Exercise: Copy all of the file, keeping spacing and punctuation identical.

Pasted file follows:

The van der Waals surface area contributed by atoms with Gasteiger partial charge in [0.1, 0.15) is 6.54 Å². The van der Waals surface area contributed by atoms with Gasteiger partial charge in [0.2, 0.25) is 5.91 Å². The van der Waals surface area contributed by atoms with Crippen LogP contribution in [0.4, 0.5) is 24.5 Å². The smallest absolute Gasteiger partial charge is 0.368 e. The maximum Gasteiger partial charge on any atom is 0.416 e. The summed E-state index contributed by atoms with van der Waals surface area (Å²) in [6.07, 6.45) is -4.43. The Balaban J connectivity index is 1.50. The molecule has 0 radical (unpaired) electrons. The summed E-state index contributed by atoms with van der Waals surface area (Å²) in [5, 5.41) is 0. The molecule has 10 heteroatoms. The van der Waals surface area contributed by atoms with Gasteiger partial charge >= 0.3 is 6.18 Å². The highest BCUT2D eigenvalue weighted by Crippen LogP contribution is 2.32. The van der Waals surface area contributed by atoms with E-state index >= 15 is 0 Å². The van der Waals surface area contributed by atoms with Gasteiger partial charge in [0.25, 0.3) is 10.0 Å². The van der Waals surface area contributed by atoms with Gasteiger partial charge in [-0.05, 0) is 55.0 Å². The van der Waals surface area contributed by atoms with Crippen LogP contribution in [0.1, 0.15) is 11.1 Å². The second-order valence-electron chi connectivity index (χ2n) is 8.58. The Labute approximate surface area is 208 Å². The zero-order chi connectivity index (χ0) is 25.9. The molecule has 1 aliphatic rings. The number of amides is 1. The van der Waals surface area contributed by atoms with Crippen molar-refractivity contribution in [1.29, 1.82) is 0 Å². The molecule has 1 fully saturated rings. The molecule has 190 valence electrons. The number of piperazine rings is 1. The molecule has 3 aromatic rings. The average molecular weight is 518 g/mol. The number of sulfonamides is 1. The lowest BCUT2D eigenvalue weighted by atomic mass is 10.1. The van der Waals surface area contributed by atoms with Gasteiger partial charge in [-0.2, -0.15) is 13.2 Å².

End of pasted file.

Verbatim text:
The van der Waals surface area contributed by atoms with Gasteiger partial charge in [0.1, 0.15) is 6.54 Å². The van der Waals surface area contributed by atoms with Gasteiger partial charge in [0.2, 0.25) is 5.91 Å². The van der Waals surface area contributed by atoms with Crippen LogP contribution in [0.4, 0.5) is 24.5 Å². The smallest absolute Gasteiger partial charge is 0.368 e. The maximum Gasteiger partial charge on any atom is 0.416 e. The summed E-state index contributed by atoms with van der Waals surface area (Å²) in [6.07, 6.45) is -4.43. The Balaban J connectivity index is 1.50. The molecule has 0 radical (unpaired) electrons. The summed E-state index contributed by atoms with van der Waals surface area (Å²) in [5, 5.41) is 0. The molecule has 10 heteroatoms. The van der Waals surface area contributed by atoms with Gasteiger partial charge >= 0.3 is 6.18 Å². The highest BCUT2D eigenvalue weighted by Crippen LogP contribution is 2.32. The van der Waals surface area contributed by atoms with E-state index >= 15 is 0 Å². The van der Waals surface area contributed by atoms with Gasteiger partial charge in [0.25, 0.3) is 10.0 Å². The van der Waals surface area contributed by atoms with Gasteiger partial charge in [-0.05, 0) is 55.0 Å². The van der Waals surface area contributed by atoms with Crippen LogP contribution in [0.1, 0.15) is 11.1 Å². The second-order valence-electron chi connectivity index (χ2n) is 8.58. The Labute approximate surface area is 208 Å². The zero-order chi connectivity index (χ0) is 25.9. The molecule has 1 aliphatic rings. The number of amides is 1. The van der Waals surface area contributed by atoms with Crippen molar-refractivity contribution in [1.29, 1.82) is 0 Å². The molecule has 1 fully saturated rings. The molecule has 190 valence electrons. The number of piperazine rings is 1. The molecule has 3 aromatic rings. The average molecular weight is 518 g/mol. The number of sulfonamides is 1. The lowest BCUT2D eigenvalue weighted by atomic mass is 10.1. The van der Waals surface area contributed by atoms with Gasteiger partial charge in [-0.2, -0.15) is 13.2 Å².